During a panel discussion on the 2016 elections on Capitol Hill, Rev. Dr. William J. Barber II, president of the North Carolina NAACP, expressed his thoughts on the voter suppression tactics that were used during the 2016 presidential election. Photo taken during a NAACP demonstration on the steps of the Lincoln Memorial in Washington, D.C. in June 2015. (225788)
Credit: (Freddie Allen/AMG/NNPA)

Activists called Friday for the return of a Black cemetery to a Maryland church decades after it was erased by development.

The Rev. William J. Barber II and Rev. Liz Theoharis, co-chairs of the Poor People’s Campaign, spoke by Zoom to participants at the rally, which organizers said included descendants of those buried at the Moses African Cemetery and members of the Macedonia Baptist Church. The church plans to restore the cemetery and build a monument and museum on the site.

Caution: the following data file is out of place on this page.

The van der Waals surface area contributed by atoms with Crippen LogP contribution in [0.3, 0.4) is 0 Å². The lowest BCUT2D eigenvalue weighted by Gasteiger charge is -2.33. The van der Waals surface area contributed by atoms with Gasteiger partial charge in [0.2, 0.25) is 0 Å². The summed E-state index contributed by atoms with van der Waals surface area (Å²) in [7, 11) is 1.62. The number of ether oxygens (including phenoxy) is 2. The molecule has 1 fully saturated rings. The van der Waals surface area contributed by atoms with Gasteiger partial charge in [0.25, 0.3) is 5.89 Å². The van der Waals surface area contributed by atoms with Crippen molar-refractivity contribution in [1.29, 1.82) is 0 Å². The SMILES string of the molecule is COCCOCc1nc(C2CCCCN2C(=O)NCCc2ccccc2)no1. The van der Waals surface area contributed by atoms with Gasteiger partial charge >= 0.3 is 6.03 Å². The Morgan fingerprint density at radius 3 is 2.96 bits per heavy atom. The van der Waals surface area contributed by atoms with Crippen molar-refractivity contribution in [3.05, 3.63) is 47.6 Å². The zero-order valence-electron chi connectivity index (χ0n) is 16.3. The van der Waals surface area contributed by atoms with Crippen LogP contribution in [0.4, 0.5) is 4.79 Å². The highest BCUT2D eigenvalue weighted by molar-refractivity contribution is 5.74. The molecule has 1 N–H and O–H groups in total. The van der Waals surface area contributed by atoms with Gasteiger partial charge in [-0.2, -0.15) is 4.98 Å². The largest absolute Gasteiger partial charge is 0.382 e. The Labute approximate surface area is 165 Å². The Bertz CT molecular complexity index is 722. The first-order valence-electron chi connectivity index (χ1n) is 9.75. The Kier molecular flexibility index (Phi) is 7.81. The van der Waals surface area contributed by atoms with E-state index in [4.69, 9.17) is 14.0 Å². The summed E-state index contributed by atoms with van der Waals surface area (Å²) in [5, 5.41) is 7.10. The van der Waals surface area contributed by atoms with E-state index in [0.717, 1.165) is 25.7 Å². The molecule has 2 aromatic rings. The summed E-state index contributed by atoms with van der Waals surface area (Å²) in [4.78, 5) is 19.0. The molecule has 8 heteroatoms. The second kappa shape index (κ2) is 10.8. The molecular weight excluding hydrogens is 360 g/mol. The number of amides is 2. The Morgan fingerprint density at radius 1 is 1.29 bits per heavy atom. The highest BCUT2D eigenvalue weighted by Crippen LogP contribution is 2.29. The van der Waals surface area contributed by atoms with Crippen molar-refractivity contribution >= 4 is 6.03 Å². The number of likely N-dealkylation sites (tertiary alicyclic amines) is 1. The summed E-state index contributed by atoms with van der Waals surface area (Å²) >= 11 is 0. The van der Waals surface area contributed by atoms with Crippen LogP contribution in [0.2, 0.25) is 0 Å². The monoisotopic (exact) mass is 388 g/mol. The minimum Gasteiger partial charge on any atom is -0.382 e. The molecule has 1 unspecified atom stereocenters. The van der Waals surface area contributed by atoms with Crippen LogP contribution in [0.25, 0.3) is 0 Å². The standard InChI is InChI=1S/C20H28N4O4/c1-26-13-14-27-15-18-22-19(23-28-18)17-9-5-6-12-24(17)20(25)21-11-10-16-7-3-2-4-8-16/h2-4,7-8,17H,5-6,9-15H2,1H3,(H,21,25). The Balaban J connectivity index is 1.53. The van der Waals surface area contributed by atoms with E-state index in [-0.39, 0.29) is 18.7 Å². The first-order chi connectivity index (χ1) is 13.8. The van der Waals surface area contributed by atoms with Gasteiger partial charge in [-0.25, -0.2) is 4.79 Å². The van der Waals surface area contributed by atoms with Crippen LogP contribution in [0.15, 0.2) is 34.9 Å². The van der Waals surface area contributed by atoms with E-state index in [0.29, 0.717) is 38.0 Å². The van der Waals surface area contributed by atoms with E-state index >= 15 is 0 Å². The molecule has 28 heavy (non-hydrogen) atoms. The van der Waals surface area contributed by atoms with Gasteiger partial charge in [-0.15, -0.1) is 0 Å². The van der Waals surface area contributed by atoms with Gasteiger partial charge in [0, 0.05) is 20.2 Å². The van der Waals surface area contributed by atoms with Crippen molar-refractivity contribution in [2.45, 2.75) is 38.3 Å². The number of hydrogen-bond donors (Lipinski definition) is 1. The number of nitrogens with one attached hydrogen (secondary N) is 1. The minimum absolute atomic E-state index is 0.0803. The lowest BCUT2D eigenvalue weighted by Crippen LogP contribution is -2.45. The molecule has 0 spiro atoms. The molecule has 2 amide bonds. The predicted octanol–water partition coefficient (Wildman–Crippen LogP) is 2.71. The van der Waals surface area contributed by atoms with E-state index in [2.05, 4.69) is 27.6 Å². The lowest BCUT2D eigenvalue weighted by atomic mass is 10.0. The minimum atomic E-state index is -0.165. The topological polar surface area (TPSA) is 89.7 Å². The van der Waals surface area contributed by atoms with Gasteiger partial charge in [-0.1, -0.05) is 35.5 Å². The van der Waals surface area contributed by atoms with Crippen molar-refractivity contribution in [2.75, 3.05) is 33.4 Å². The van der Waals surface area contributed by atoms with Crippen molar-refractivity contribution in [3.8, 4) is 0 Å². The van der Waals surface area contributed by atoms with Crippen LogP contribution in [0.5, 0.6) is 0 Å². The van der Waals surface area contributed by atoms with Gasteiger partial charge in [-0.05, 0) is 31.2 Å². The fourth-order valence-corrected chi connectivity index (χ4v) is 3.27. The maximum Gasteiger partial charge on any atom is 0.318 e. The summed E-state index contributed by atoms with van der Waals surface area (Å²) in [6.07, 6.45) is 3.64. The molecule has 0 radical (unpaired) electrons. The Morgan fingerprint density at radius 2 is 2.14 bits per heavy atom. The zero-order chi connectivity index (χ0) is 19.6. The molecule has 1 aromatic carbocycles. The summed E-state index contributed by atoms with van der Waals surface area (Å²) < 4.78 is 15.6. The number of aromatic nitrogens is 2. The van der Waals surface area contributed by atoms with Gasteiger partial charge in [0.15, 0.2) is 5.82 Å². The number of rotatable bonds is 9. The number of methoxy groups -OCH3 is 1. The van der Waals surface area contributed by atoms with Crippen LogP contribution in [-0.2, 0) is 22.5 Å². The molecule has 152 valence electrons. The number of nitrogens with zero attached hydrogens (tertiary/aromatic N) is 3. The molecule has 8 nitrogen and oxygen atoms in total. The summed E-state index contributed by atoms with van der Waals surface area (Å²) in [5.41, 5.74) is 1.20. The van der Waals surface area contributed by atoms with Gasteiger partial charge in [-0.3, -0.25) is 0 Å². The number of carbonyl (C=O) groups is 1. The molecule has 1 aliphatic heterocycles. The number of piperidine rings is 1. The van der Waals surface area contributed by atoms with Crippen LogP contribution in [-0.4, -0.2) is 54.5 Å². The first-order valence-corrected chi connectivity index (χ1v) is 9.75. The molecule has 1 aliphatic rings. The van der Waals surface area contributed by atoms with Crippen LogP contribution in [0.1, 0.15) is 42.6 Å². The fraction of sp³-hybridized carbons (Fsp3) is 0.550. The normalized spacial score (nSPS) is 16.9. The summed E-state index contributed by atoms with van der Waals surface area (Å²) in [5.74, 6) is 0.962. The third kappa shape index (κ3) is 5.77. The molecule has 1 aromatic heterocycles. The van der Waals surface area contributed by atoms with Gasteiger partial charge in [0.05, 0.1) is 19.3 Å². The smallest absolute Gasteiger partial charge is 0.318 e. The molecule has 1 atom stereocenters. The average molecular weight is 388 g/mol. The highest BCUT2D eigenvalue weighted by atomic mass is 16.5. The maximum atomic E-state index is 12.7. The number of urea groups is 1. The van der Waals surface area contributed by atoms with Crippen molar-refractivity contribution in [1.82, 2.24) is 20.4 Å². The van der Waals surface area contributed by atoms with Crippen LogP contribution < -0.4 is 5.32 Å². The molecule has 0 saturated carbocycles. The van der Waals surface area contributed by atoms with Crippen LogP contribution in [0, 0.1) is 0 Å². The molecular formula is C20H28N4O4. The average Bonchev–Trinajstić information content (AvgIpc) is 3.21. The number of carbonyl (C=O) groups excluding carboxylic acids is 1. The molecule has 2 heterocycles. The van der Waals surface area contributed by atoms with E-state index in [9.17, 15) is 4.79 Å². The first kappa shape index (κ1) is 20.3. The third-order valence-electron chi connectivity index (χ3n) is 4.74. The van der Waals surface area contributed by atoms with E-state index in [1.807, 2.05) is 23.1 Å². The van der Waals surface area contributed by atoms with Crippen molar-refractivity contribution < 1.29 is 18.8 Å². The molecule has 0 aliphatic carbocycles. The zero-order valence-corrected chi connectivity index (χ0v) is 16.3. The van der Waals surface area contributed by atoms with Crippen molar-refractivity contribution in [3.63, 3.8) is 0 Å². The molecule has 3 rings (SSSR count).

The Bethesda African Cemetery Coalition sued Montgomery County’s Housing Opportunities Commission last month claiming that part of the cemetery is beneath the parking lot of the Westwood Tower Apartments, news outlets report. The housing agency owns the property and apartment building and uses the rental income to cover costs of the agency.

An estimated 500 bodies of enslaved people or relatives of the enslaved rest at the cemetery, the lawsuit states. The plaintiffs argue that selling the parcel that was used as a burial ground without court approval violates state law.

Last week, a Montgomery County judge temporarily blocked the $51 million sale of land that includes the Westwood Tower Apartments, WTOP-FM reported.

“Many of the individuals buried at Moses African Cemetery were freed slaves or people who had worked on one or more of the four plantations in the River Road area of Montgomery County prior to the Civil War,” Montgomery County Judge Karla Smith wrote in her order.

The temporary restraint forbids the sale until a Sept. 27 hearing on the matter.